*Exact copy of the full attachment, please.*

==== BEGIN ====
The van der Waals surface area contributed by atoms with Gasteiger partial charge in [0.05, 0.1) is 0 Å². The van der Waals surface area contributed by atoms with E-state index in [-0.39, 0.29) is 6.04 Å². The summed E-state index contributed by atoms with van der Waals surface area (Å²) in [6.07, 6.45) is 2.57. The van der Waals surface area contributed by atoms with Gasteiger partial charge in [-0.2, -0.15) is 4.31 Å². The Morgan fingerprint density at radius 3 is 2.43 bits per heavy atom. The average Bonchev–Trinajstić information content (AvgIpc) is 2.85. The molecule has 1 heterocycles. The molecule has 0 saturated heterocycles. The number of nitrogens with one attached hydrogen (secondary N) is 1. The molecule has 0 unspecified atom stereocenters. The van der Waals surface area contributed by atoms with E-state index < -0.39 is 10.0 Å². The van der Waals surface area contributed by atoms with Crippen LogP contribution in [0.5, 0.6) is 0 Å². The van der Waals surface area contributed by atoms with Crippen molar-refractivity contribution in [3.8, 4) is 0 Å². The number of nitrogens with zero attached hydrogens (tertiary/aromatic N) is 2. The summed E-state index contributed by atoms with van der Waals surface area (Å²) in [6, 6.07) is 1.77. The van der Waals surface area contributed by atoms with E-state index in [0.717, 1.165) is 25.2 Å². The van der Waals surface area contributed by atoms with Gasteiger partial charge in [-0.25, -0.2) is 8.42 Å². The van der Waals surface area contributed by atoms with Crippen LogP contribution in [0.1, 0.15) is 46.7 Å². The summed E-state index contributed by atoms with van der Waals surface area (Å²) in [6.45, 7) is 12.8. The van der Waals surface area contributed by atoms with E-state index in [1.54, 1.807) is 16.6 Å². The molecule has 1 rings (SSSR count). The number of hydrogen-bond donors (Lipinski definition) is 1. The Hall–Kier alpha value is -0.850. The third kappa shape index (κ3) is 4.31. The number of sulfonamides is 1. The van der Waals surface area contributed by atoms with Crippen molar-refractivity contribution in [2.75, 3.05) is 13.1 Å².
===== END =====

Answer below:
The van der Waals surface area contributed by atoms with Gasteiger partial charge in [0.05, 0.1) is 0 Å². The van der Waals surface area contributed by atoms with E-state index in [-0.39, 0.29) is 6.04 Å². The summed E-state index contributed by atoms with van der Waals surface area (Å²) in [6.07, 6.45) is 2.57. The van der Waals surface area contributed by atoms with Gasteiger partial charge in [-0.2, -0.15) is 4.31 Å². The Morgan fingerprint density at radius 3 is 2.43 bits per heavy atom. The average Bonchev–Trinajstić information content (AvgIpc) is 2.85. The molecule has 1 heterocycles. The molecule has 0 saturated heterocycles. The number of nitrogens with one attached hydrogen (secondary N) is 1. The molecule has 0 unspecified atom stereocenters. The van der Waals surface area contributed by atoms with E-state index < -0.39 is 10.0 Å². The van der Waals surface area contributed by atoms with Crippen LogP contribution in [0.5, 0.6) is 0 Å². The van der Waals surface area contributed by atoms with Crippen molar-refractivity contribution in [3.8, 4) is 0 Å². The number of nitrogens with zero attached hydrogens (tertiary/aromatic N) is 2. The summed E-state index contributed by atoms with van der Waals surface area (Å²) in [6, 6.07) is 1.77. The van der Waals surface area contributed by atoms with E-state index in [0.717, 1.165) is 25.2 Å². The van der Waals surface area contributed by atoms with Gasteiger partial charge in [-0.25, -0.2) is 8.42 Å². The van der Waals surface area contributed by atoms with Crippen LogP contribution in [0.1, 0.15) is 46.7 Å². The summed E-state index contributed by atoms with van der Waals surface area (Å²) in [6.45, 7) is 12.8. The van der Waals surface area contributed by atoms with E-state index in [1.54, 1.807) is 16.6 Å². The molecule has 1 rings (SSSR count). The number of hydrogen-bond donors (Lipinski definition) is 1. The Hall–Kier alpha value is -0.850. The third kappa shape index (κ3) is 4.31. The number of sulfonamides is 1. The van der Waals surface area contributed by atoms with Crippen molar-refractivity contribution in [2.75, 3.05) is 13.1 Å².